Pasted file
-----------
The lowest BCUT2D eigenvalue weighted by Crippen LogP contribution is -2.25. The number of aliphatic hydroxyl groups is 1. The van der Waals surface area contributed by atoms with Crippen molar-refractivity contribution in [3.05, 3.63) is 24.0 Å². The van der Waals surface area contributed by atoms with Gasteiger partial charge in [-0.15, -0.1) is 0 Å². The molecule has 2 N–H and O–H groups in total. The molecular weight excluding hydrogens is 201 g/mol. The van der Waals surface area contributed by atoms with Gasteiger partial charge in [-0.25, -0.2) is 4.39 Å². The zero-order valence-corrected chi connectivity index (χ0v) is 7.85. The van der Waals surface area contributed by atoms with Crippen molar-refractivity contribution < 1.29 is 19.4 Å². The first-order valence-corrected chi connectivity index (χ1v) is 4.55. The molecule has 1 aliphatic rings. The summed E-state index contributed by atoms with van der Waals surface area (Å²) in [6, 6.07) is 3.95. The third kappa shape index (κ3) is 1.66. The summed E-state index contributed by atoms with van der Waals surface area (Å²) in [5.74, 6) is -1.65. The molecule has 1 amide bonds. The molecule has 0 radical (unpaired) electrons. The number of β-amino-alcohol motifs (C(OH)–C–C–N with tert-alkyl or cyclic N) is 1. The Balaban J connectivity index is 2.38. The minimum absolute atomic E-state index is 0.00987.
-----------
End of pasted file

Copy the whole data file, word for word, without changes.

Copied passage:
The lowest BCUT2D eigenvalue weighted by Crippen LogP contribution is -2.25. The number of aliphatic hydroxyl groups is 1. The van der Waals surface area contributed by atoms with Crippen molar-refractivity contribution in [3.05, 3.63) is 24.0 Å². The van der Waals surface area contributed by atoms with Gasteiger partial charge in [-0.15, -0.1) is 0 Å². The molecule has 2 N–H and O–H groups in total. The molecular weight excluding hydrogens is 201 g/mol. The van der Waals surface area contributed by atoms with Gasteiger partial charge in [-0.25, -0.2) is 4.39 Å². The zero-order valence-corrected chi connectivity index (χ0v) is 7.85. The van der Waals surface area contributed by atoms with Crippen molar-refractivity contribution < 1.29 is 19.4 Å². The first-order valence-corrected chi connectivity index (χ1v) is 4.55. The molecule has 1 aliphatic rings. The summed E-state index contributed by atoms with van der Waals surface area (Å²) in [6, 6.07) is 3.95. The third kappa shape index (κ3) is 1.66. The summed E-state index contributed by atoms with van der Waals surface area (Å²) in [5.74, 6) is -1.65. The molecule has 1 amide bonds. The molecule has 0 radical (unpaired) electrons. The number of β-amino-alcohol motifs (C(OH)–C–C–N with tert-alkyl or cyclic N) is 1. The Balaban J connectivity index is 2.38. The minimum absolute atomic E-state index is 0.00987.